Studying Plastic Pollution in the Ganga with National Geographic

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Ganga, the life source of Northern and Eastern India is a prominent area of study by researchers from diverse disciplines, a key among them is the environment. In 2019, the National Geographic Society organized the expedition “Sea to Source: Ganges” to scientifically document plastic waste in the Ganges watershed and support holistic and inclusive solutions. A proud partner in this women scientists-led expedition was IIT Kharagpur along with the Isabela Foundation, University of Dhaka, the Wildlife Institute of India, and Wild Team Bangladesh.

Researchers and students from an environment-focused group at the Dept. of Civil Engineering, IIT Kharagpur participated in this transboundary expedition. The group was involved in estimating the mismanaged plastic quantities from municipal solid waste all along the river in India and come up with potential solutions and improvements in waste management systems to avoid the leakages of plastic waste from land to the river.

Talking about their role in the study-based expedition, Prof. Brajesh Dubey who heads this group at IIT Kharagpur said, “We carried out the waste characterization from the city/town dumpsite waste samples, as well as the samples collected along the river from Rishikesh to Howrah. It helped in estimating the extent of mismanaged plastics in the waste, the type of plastics present in the waste and the estimation of the fraction of mismanaged waste plastics getting into the river Ganga. A model is also being developed using the field data to have a realistic estimation of the plastic pollution transport from land to river and eventually to the ocean.”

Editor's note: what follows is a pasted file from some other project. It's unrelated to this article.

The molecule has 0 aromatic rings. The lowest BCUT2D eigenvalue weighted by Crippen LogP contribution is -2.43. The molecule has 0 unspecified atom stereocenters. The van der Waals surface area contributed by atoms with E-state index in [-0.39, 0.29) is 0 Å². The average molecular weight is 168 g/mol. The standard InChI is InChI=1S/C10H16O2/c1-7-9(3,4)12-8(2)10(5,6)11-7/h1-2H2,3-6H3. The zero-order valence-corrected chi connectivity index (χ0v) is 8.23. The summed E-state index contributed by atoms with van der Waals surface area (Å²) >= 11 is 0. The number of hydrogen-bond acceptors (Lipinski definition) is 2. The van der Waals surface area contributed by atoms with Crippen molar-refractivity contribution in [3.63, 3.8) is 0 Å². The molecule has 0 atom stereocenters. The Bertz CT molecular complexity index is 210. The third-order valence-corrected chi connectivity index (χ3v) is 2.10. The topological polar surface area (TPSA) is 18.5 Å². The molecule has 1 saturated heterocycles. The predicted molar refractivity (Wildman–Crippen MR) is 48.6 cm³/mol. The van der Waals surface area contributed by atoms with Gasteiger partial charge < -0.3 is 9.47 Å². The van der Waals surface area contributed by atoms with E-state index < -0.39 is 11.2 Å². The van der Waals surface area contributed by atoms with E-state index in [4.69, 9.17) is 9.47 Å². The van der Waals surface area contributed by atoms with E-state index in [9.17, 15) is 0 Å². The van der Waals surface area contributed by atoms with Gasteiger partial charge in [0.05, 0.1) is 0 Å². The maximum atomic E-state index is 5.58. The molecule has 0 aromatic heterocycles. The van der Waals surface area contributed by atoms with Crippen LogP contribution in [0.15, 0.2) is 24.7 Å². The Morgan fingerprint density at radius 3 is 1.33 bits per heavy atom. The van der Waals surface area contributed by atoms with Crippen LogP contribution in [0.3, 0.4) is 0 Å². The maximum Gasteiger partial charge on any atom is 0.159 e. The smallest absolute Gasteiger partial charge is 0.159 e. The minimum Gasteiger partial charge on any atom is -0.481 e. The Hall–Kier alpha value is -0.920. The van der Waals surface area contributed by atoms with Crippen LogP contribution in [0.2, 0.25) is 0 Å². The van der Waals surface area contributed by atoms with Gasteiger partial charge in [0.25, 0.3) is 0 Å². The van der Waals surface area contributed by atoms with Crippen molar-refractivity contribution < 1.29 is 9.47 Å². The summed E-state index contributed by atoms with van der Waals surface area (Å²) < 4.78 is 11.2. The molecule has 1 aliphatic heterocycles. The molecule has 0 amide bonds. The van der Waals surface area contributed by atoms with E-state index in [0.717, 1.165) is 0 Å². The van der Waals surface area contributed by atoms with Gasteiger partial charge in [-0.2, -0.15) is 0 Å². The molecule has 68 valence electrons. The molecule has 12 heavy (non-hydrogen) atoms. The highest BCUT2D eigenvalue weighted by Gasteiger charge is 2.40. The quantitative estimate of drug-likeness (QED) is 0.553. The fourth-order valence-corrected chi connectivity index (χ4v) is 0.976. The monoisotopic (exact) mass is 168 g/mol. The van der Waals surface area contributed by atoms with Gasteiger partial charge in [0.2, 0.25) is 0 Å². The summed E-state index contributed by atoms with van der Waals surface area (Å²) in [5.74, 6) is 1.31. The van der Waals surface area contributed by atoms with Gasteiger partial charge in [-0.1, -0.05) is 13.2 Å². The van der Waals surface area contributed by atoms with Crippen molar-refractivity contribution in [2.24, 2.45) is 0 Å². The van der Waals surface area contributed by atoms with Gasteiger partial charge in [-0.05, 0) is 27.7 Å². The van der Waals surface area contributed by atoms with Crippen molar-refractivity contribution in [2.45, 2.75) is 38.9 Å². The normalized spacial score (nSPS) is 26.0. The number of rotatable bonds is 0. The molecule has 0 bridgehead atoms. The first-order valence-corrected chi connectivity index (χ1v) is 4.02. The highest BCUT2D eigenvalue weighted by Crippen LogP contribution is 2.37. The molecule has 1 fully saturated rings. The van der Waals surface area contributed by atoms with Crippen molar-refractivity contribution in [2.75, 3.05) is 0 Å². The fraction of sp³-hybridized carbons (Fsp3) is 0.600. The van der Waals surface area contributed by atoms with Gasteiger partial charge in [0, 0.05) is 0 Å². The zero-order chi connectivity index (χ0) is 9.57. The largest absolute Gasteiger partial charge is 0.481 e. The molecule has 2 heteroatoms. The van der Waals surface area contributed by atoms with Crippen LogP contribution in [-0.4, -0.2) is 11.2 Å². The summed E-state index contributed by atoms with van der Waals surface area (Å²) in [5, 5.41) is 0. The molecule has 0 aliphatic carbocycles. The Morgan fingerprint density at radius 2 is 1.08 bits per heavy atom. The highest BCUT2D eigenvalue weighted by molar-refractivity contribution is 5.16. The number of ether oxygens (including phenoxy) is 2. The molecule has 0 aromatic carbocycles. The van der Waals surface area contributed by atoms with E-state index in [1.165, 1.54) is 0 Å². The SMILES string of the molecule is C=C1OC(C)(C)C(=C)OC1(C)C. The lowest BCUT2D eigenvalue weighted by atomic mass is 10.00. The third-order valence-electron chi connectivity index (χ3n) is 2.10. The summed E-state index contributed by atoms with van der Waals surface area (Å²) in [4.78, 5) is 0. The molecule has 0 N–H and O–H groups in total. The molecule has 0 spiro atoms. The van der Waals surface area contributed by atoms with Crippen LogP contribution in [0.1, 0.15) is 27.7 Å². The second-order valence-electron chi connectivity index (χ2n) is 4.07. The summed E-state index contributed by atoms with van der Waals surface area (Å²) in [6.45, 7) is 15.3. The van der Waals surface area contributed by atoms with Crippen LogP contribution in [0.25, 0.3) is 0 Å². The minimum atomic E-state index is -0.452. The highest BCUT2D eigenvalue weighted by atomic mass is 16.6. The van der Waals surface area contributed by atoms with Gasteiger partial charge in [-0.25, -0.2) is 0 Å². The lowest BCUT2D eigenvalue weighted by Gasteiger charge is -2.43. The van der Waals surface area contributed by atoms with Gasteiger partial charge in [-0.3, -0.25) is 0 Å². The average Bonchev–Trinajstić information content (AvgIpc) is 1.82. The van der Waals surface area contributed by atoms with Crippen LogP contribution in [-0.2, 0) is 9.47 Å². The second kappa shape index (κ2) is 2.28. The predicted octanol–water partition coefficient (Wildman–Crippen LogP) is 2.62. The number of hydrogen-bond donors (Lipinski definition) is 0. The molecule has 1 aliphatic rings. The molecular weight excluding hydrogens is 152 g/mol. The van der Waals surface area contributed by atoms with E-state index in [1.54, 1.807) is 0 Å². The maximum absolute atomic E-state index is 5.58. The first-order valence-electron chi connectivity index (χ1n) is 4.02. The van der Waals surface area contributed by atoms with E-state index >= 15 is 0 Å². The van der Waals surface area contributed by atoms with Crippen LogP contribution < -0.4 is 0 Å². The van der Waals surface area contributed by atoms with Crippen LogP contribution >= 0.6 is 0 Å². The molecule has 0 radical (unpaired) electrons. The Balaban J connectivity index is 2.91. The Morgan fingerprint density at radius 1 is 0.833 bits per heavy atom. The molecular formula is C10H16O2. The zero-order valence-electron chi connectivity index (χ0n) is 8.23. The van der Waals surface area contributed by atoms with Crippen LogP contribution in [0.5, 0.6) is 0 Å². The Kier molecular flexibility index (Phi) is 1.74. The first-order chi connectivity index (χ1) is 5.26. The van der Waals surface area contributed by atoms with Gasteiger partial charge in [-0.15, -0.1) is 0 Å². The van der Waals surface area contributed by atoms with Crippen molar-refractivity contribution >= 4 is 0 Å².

The IIT research group also performed a photographic survey of waste management practices and issues for each city/town. Further, they held and discussions with city officials on waste management plans, identification of infrastructure gaps for the city/town and suggestions for improvement in the implementation of the solutions for better plastic waste management.  The solutions proposed include the proper waste collection in segregation mode, capacity building in terms of infrastructure development as well as skill improvement of manpower involved in waste management practices at ULB levels.  The research group is in touch with several ULBs for the improvement of their waste management infrastructure. 

While the expedition was carried out from May to December 2019, the study was carried out till February 2021. The report has been recently made public by the National Geographic Society on their blog. Read More

Photo by Sara Hylton.

Times of India

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